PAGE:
Anti-abortion NGO Elu Marss to get €170,000 in state support

NGO Elu Marss protest.
NGO Elu Marss protest. Source: Priit Mürk/ERR

The Ministry of the Interior has signed a contract requiring it to pay non-profit anti-abortion organization Elu Marss ("March of Life") €170,000, allocated as part of the so-called protection money scheme, on the condition that activities directly targeted at banning abortion in Estonia are not funded.

Last autumn, the Riigikogu allocated a total €6.4 million of protection money, allocated to each represented party for use in funding regional and social projects of their choice. The corresponding ministry was supposed to transfer the money to each project.

As of this September, Elu Marss was one of two non-profit organizations still to receive their funds.

Ministry of the Interior advisor Marten Lauri said that the subsidy regulation states an application must be directly related to national strategic goals, and as the Riigikogu didn't see any such goal, the ministry needed to prolong negotiations. 

Elu Marss was registered in July of 2021, but the non-profit organization notes that it was operating as an association as early as 2019, providing counselling services to parents-to-be and families with children. In 2020, the association organized an anti-abortion protest, which wended its way through the streets of Tallinn's Old Town.

The organization has ditched abortion ban campaigns

"During the proceedings of the application, Elu Marss has set aside its primary goal of using the state budget's support to completely exclude abortion," Lauri said.

The ministry signed the document of transferring the money on Friday, though the association's representative hasn't signed the document yet. "The contract will enter into force when both parties have signed it," Lauri said.

"The association states in its application that it wishes to use state support to develop cooperation between Estonian and overseas Christian communities and organizations," he added.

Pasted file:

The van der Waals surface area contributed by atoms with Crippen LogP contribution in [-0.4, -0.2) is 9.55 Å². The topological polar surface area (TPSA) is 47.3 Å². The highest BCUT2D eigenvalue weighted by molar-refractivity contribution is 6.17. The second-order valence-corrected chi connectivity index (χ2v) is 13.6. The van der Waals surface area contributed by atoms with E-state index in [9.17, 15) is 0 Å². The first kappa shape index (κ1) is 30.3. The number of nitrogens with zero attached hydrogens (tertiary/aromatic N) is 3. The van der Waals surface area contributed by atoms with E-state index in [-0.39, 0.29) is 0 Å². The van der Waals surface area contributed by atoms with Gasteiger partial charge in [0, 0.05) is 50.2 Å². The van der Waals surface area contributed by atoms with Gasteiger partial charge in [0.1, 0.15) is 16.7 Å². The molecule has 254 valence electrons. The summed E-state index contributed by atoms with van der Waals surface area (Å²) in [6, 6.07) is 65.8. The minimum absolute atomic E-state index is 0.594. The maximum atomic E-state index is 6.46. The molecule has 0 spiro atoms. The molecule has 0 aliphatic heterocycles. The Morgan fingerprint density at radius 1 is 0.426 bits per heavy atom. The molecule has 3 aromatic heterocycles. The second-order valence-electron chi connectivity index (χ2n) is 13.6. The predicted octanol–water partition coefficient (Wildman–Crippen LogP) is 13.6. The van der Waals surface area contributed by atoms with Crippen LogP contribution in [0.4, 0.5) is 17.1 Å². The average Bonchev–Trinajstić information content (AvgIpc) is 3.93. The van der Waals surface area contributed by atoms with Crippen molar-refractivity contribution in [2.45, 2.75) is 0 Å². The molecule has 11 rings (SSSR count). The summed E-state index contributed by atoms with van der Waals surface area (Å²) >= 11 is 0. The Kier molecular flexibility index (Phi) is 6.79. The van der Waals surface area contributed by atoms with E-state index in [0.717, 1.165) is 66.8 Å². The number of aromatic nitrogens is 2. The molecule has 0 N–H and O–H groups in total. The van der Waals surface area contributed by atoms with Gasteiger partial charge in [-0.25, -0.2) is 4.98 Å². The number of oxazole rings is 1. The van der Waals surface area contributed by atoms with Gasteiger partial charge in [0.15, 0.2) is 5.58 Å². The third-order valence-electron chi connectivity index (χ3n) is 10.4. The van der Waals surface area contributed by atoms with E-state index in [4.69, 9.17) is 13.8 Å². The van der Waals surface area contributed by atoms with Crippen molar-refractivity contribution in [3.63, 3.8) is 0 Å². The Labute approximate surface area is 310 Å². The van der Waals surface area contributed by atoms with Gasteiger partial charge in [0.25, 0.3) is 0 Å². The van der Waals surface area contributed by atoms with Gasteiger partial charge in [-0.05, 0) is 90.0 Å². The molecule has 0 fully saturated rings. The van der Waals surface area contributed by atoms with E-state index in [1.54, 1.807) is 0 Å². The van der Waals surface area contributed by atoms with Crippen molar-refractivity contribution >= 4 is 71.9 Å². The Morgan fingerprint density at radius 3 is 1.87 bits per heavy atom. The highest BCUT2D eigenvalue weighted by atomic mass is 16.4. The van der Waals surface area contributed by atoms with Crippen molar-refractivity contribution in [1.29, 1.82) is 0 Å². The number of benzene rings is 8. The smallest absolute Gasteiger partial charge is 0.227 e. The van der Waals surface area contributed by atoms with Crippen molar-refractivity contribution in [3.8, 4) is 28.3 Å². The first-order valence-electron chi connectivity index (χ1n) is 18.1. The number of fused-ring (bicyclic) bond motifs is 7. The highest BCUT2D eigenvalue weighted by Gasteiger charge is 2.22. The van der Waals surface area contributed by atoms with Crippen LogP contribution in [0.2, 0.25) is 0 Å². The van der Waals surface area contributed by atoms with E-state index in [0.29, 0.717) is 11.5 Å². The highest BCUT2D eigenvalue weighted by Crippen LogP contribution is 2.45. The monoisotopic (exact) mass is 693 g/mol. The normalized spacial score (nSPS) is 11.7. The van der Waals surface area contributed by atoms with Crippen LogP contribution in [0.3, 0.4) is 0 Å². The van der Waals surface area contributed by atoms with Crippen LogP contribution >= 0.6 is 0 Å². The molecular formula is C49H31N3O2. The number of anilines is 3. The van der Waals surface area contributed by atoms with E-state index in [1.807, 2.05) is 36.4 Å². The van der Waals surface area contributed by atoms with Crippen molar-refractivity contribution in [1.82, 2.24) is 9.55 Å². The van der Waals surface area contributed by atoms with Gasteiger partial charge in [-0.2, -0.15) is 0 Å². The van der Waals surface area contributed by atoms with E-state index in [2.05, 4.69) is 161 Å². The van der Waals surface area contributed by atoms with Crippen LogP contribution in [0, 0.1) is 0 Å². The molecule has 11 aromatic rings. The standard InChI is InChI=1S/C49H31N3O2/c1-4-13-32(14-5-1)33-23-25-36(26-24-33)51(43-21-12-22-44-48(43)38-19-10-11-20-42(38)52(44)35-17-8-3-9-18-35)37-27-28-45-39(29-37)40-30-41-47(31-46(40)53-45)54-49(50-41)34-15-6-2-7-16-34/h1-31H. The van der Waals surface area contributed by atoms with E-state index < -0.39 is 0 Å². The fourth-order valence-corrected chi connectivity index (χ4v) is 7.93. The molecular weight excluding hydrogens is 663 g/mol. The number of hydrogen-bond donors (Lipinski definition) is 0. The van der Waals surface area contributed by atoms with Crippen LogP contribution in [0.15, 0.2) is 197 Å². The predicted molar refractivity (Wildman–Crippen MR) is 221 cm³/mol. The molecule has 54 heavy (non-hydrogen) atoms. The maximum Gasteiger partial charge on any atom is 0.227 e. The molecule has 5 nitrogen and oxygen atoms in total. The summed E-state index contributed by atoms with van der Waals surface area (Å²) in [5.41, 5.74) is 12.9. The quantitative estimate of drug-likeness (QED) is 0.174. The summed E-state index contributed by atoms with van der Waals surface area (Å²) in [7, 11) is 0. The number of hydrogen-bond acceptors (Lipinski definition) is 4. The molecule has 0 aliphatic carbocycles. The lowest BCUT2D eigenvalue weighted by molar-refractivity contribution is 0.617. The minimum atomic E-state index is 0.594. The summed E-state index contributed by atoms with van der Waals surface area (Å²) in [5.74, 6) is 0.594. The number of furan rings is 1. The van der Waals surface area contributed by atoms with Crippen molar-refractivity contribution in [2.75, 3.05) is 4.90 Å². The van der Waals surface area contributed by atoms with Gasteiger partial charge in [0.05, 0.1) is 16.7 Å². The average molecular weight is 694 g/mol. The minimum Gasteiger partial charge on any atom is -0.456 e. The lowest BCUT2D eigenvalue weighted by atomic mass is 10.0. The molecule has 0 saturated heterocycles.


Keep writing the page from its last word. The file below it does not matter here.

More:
Elu Marss stated in its application that: "Our vision is of an Estonia as a sustainable nation state, one where there is a positive net population growth, where the concept of family is honored and lifestyles are child-friendly, where there are strong marriages, strong and sustainable family relations, communication between generations, cooperation culture, which stands for considerate discussion."

The ministry sets the condition for the support that the funding can't be used for activities, which aim is to ban abortion. The non-profit organization doesn't mention banning abortion but brings out that the number of abortions needs to be reduced in Estonia and the undergoing project funded by the subsidy should help reduce the number.

Lauri said it was important to fixate the term in the contract because initially, the association had their wish to ban abortions brought out in the application. 

"Even though the organization has neglected the initial goal to use state budget support to exclude abortion entirely, then the ministry considered it important to fixate a point in the contract that the subsidy can't be used for funding activities, which aim is directly targeted to banning abortion," Lauri said.

The association is to organize 19 public events in a year

The association is primarily planning a communication campaign to support family values. For this, €50,000 is used from the state subsidy for printing articles, posters and producing shows and videos.

Elu Marss is planning to use €25,000 on organizing 10 public events; the money is to be used for paying for the artists and technology and rental of rooms. They are planning to organize two public events in Tallinn and smaller trainings and discussion events are organized across Estonia.

The association is planning to purchase video, sound and lighting equipment for €25,000. 

The most amount of money will go for covering workforce expenses. This will take up around €59,000 for an 18-month period. Three employees will be hired - a project manager, media manager and community work coordinator.

The general costs will come to €12,000.

The project should last until the end of 2022 according to the application, which means that the said activities should be finished by that time. 

The state protection money (Katuseraha), or roof money as a literal, though no more appealing, translation, sees funds distributed to all parties represented at the Riigikogu, in proportion to that representation.

The Reform Party has long been an opponent, referring to the scheme as a type of corruption, aimed at greasing the wheels of the state budget process, which coincides with the issuing of protection money each autumn.

The state budget bill itself passes around as late in the year as it can before the Riigikogu breaks up for Christmas, ahead of the year it refers to.


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Editor: Roberta Vaino

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